Best Practice to place proxy server in the network

Dear Rene & all,

I would like to know what is the best practice to place the proxy server in the network. I am having difficulties to decide where to place the proxy server (Kerio Control).

My current design is as attached. I want the traffics from Vlan 10 & 20 to go through proxy server where I am going to implement the content blocking & ACLs.


Option 1

I am placing proxy server in between the firewall and internal switch. The proxy server will have two NIC cards, outside (Network A) & inside (Network B). So, the vlan 10 & 20 (internal) will be routed on proxy server inside and their gateway will be on proxy server. Network B will be natted with Network A and again Network A will be natted with wan ip address on firewall if the traffics is destined for internet. Is it normal practice ? Please suggest me.

Option 2 _1

I am placing proxy server in DMZ zone. So, the proxy server is only having one NIC, I am not sure how does it work in this case. I believe my proxy (Kerio Control) can’t achieve this design. I must have two NICs if I want to use Kerio proxy.


This might be silly design having two NICs on proxy server which is located in DMZ zone. :slight_smile: I believe I could connect back to the outside zone on ASA instead of having a additional switch in outside zone. The logic is still the same so, please bare with me on this.


Please suggest me which option is the best and also feel free to recommend me if you have other options. Thank you so much to you all.


Best Regards,




Hi Ronie,

I’m not really familiar with Kerio Control, it looks more like a firewall than a proxy server if I’m correct?

It really depends on the product where you should place it.

About your options:

  1. Placing Kerio control between your switch/firewall could be a good option but you shouldn’t configure NAT on it. Double NAT is always a bad idea. Make sure only your firewall with the public IP is doing NAT.

  2. It depends on how Kerio Control works. With a “regular” proxy server you would place it in the DMZ and then you can configure your applications/computers to use the proxy server instead.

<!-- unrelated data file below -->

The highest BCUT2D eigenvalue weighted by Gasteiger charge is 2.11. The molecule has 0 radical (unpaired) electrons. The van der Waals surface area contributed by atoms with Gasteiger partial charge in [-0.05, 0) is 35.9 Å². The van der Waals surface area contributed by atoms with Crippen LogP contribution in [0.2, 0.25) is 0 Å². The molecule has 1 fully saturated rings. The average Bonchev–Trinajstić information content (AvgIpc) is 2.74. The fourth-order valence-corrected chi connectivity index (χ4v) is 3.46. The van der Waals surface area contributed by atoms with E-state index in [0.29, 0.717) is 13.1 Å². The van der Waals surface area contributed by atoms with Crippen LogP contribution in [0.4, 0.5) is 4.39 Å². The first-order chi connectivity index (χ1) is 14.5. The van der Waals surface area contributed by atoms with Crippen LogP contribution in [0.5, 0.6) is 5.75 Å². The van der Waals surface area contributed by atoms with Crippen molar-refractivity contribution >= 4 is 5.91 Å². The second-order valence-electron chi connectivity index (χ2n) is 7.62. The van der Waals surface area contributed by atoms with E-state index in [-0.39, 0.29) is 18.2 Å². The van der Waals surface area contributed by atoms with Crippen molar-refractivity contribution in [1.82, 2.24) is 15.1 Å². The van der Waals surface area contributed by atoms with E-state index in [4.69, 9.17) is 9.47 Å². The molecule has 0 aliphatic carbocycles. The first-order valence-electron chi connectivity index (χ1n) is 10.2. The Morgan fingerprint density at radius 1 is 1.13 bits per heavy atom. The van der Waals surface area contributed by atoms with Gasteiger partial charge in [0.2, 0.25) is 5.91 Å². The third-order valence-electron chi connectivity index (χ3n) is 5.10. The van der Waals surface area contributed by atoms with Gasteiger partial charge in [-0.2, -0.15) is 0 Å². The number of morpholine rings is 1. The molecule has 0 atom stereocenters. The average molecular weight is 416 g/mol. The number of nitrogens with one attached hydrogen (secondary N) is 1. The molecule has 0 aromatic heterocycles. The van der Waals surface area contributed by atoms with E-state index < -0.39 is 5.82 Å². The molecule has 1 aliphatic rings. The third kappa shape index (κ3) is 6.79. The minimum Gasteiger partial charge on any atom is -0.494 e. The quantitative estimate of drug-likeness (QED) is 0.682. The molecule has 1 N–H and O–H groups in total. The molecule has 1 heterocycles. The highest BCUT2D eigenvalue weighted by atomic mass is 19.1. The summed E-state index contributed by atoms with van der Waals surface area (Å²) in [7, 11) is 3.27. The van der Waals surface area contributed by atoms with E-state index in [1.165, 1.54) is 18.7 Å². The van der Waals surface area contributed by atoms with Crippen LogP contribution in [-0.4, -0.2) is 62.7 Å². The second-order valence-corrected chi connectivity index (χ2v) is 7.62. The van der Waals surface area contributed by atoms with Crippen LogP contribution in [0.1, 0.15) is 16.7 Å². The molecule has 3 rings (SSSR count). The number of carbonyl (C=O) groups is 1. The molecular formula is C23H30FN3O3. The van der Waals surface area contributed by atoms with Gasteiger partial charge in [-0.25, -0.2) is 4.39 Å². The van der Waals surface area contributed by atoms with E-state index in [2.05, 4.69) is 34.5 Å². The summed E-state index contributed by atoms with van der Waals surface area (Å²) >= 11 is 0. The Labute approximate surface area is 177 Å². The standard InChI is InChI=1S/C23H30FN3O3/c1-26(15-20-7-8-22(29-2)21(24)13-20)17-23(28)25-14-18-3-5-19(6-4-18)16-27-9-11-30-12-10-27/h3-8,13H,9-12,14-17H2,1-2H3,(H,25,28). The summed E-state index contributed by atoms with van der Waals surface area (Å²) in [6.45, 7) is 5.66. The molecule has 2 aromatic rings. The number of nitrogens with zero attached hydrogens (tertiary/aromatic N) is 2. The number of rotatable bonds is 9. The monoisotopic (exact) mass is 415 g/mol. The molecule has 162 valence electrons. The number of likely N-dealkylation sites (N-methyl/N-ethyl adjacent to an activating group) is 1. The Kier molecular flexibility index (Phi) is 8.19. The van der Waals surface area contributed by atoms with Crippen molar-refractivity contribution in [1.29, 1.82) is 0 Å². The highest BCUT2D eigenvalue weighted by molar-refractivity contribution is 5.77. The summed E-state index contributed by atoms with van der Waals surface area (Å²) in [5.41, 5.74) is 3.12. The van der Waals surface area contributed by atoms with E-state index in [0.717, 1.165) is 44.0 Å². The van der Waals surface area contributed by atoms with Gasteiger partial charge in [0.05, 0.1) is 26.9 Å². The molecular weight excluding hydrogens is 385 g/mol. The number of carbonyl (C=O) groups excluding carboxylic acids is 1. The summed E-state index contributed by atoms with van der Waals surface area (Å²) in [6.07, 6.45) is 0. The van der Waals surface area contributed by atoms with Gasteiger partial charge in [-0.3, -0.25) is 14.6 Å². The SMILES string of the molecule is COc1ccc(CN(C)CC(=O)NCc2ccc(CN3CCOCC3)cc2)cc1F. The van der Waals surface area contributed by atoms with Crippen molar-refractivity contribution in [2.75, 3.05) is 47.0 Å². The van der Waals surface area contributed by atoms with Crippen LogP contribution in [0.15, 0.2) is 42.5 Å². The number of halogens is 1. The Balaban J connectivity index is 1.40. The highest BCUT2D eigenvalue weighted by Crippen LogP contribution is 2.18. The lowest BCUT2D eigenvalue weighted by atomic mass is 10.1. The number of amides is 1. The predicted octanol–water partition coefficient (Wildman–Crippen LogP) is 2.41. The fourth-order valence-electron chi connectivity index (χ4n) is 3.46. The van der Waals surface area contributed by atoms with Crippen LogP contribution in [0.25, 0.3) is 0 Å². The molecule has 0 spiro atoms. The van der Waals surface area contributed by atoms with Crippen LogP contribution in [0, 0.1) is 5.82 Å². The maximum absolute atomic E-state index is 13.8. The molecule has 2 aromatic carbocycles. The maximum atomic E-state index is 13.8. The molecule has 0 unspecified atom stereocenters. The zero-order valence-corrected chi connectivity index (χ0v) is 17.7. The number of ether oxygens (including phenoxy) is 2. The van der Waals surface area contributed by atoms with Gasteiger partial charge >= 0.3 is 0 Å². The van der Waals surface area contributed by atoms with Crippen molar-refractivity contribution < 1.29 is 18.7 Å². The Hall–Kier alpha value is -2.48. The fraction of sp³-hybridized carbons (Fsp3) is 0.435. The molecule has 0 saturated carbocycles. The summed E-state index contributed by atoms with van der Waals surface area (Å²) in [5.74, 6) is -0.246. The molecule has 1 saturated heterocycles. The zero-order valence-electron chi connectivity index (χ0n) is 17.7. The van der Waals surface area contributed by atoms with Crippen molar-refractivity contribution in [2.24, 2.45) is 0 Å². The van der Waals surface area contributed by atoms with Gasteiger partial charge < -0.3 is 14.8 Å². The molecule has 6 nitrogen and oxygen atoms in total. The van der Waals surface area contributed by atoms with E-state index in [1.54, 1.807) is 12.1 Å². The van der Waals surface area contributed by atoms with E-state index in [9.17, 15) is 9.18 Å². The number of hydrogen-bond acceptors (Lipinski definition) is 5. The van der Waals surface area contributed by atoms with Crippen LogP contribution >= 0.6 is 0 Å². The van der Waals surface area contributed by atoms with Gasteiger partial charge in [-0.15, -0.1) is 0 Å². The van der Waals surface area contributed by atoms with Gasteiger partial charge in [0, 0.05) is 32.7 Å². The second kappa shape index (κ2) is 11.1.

3. Only if you put it in your traffic path then you should need two interfaces (in and out). Unless you need a second interface for failover/load balancing.


Hi Rene,

In short, I would like to know do we always need two NICs (in & out) on a proxy server ? You have done one tutorial WCCP with a unix proxy, how many NICs were you using on your unix proxy ?

If I place my proxy server in DMZ, how many NICs do I need ? While knowing one NIC to connect to DMZ switch and how about another one ?

Thank you so much for your guidance in advance.


Best Regards,




Hi Ronie,

It depends on the product. In my example with the squid server, it would be placed in the DMZ and it only has one interface. You can then configure your computers (or Cisco router in my example) to forward traffic to the squid server. Squid is a “pure” proxy server, it does caching but that’s about it.

Kerio control looks more like a firewall. It does packet inspection, NAT, etc. In that case, it should probably be placed inline so you need two interfaces.


Hi Rene,

Thank you so much for your reply and appreciate it. It makes sense to me now.

I happened to check your tutorial on GNS3vault about the SLB. I was searching online but I couldn’t find it. Can you please tell me if the load balancing method is persistence (meaning to say, one session is maintained to one particular server till it is over else, even a single refresh could redirect the traffic to another server).

Best Regards,




Hi Ronnie,


About SLB, it has been awhile since I configured it. It does have support for “sticky connections” which ensures that (new) connections from a host IP address will always be assigned to the same server.